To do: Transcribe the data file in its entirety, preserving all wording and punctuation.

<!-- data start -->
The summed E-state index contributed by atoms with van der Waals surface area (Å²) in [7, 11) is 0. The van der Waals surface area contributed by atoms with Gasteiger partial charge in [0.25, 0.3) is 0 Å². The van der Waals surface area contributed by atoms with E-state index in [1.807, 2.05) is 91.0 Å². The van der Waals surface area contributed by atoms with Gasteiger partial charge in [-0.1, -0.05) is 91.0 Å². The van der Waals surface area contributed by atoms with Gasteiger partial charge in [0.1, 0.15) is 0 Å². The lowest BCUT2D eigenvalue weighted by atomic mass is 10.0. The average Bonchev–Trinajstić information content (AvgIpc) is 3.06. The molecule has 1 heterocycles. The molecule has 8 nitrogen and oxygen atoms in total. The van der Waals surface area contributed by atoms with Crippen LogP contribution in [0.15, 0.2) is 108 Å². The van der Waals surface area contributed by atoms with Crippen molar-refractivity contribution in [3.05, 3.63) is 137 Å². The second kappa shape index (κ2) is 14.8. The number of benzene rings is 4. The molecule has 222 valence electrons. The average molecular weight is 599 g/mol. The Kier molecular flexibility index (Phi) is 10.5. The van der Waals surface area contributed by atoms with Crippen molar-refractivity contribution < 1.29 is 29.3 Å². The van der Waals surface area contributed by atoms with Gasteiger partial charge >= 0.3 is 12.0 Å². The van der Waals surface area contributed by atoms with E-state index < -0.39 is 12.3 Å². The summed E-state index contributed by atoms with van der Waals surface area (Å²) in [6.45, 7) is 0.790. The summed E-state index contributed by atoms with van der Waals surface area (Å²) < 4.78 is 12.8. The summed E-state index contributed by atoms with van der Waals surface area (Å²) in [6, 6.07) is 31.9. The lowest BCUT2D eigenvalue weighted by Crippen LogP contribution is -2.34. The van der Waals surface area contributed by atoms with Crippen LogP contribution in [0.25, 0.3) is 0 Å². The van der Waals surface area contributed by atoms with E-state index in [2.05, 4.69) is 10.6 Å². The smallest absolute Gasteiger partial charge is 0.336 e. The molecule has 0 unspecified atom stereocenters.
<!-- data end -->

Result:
The summed E-state index contributed by atoms with van der Waals surface area (Å²) in [7, 11) is 0. The van der Waals surface area contributed by atoms with Gasteiger partial charge in [0.25, 0.3) is 0 Å². The van der Waals surface area contributed by atoms with E-state index in [1.807, 2.05) is 91.0 Å². The van der Waals surface area contributed by atoms with Gasteiger partial charge in [-0.1, -0.05) is 91.0 Å². The van der Waals surface area contributed by atoms with Gasteiger partial charge in [0.1, 0.15) is 0 Å². The lowest BCUT2D eigenvalue weighted by atomic mass is 10.0. The average Bonchev–Trinajstić information content (AvgIpc) is 3.06. The molecule has 1 heterocycles. The molecule has 8 nitrogen and oxygen atoms in total. The van der Waals surface area contributed by atoms with Crippen LogP contribution in [0.15, 0.2) is 108 Å². The van der Waals surface area contributed by atoms with Crippen molar-refractivity contribution in [3.05, 3.63) is 137 Å². The second kappa shape index (κ2) is 14.8. The number of benzene rings is 4. The molecule has 222 valence electrons. The average molecular weight is 599 g/mol. The Kier molecular flexibility index (Phi) is 10.5. The van der Waals surface area contributed by atoms with Crippen molar-refractivity contribution < 1.29 is 29.3 Å². The van der Waals surface area contributed by atoms with Gasteiger partial charge >= 0.3 is 12.0 Å². The van der Waals surface area contributed by atoms with E-state index < -0.39 is 12.3 Å². The summed E-state index contributed by atoms with van der Waals surface area (Å²) in [6.45, 7) is 0.790. The summed E-state index contributed by atoms with van der Waals surface area (Å²) < 4.78 is 12.8. The summed E-state index contributed by atoms with van der Waals surface area (Å²) in [6, 6.07) is 31.9. The lowest BCUT2D eigenvalue weighted by Crippen LogP contribution is -2.34. The van der Waals surface area contributed by atoms with Crippen LogP contribution in [0.25, 0.3) is 0 Å². The van der Waals surface area contributed by atoms with E-state index in [2.05, 4.69) is 10.6 Å². The smallest absolute Gasteiger partial charge is 0.336 e. The molecule has 0 unspecified atom stereocenters.